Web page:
In the event, the prosecution deconstructed her lies and used incontrovertible evidence based on sound investigative work. The author goes into detail about how he did this and how, when it seemed he had hit a brick wall, his persistence in assessing all of the evidence paid off.

It brings home the fact that what we see in the nightly news is a distillation of years of hard work by law enforcement and men and women like Martinez. Conversely, as a comparison, it also highlights just how poorly-researched and dubious some other prosecutions have been in recent years.

Anyway, the book was well written and the narration first class. I'd recommend this to those who enjoy true crime and those who like to read about trials or stand-out cases.

2 of 2 people found this review helpful

  • Lost Enlightenment

  • Central Asia's Golden Age from the Arab Conquest to Tamerlane
  • By: S. Frederick Starr
  • Narrated by: Kevin Stillwell
  • Length: 25 hrs and 16 mins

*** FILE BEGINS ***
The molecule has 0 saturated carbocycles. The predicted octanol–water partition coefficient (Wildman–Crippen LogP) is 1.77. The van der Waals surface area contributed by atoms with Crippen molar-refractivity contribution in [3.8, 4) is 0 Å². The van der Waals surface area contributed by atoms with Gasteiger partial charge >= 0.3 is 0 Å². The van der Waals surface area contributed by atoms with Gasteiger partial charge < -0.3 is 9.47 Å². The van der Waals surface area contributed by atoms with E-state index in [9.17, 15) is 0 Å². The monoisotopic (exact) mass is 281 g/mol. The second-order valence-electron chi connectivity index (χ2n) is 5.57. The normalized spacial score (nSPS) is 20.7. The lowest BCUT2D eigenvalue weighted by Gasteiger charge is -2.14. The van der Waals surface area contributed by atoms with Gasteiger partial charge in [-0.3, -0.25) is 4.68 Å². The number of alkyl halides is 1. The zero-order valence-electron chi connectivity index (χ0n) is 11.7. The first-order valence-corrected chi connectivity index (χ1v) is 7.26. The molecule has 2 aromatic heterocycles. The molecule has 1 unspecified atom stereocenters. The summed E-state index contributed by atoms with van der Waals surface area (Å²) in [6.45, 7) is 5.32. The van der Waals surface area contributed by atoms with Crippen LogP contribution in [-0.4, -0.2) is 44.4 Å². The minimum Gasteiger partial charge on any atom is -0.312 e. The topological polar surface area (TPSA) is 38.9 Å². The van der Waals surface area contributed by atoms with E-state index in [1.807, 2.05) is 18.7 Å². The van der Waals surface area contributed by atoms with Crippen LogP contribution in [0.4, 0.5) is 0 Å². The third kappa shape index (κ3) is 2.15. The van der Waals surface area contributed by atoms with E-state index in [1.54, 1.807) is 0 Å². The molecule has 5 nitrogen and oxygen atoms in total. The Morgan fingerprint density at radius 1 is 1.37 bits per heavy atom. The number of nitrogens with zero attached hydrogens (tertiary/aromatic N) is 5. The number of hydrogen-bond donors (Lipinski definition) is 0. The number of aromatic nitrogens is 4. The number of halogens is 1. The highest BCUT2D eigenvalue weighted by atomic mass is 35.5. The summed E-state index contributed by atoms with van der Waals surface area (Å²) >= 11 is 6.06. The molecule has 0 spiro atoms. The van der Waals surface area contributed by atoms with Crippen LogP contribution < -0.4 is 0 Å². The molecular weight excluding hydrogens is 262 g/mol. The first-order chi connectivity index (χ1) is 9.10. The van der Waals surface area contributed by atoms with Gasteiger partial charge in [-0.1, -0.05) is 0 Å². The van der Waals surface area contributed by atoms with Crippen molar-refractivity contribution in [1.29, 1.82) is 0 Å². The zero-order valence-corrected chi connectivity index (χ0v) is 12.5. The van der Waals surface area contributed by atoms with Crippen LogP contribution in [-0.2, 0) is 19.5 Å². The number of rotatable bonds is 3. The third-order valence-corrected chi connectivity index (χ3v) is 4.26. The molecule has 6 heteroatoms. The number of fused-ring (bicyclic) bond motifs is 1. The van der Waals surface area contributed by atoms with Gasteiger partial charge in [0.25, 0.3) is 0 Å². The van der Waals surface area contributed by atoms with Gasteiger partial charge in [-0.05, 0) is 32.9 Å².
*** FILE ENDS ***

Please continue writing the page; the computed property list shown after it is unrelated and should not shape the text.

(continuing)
• Unabridged
  • Overall
    4 out of 5 stars 45
  • Performance
    4 out of 5 stars 40
  • Story
    4.5 out of 5 stars 40

Lost Enlightenment recounts how, between the years 800 and 1200, Central Asia led the world in trade and economic development, the size and sophistication of its cities, the refinement of its arts, and, above all, in the advancement of knowledge in many fields. Central Asians achieved signal breakthroughs in astronomy, mathematics, geology, medicine, chemistry, music, social science, philosophy, and theology, among other subjects.

  • 5 out of 5 stars
  • An enlightening listen

  • By The Village Green on 04-05-15

An enlightening listen

Overall
5 out of 5 stars
Performance
4 out of 5 stars
Story
5 out of 5 stars

Reviewed: 04-05-15

A superb magnum opus that details the rise, apogee and fall of the Central Asian enlightenment. A particular must for those keen to understand some of the leading characters that shaped the Muslim world in both science, logic and Islamic doctrine (both a catalyst for the enlightenment and a cause in its demise). My favourite bit? Almost certainly the author's adept handling of biographical detail and his analysis of the decline, the implications of which we are still living with. The narration was good, although my one slight criticism would concern the levels at which they recorded the narrator. Sometimes it sounds a little bit compressed.

2 of 2 people found this review helpful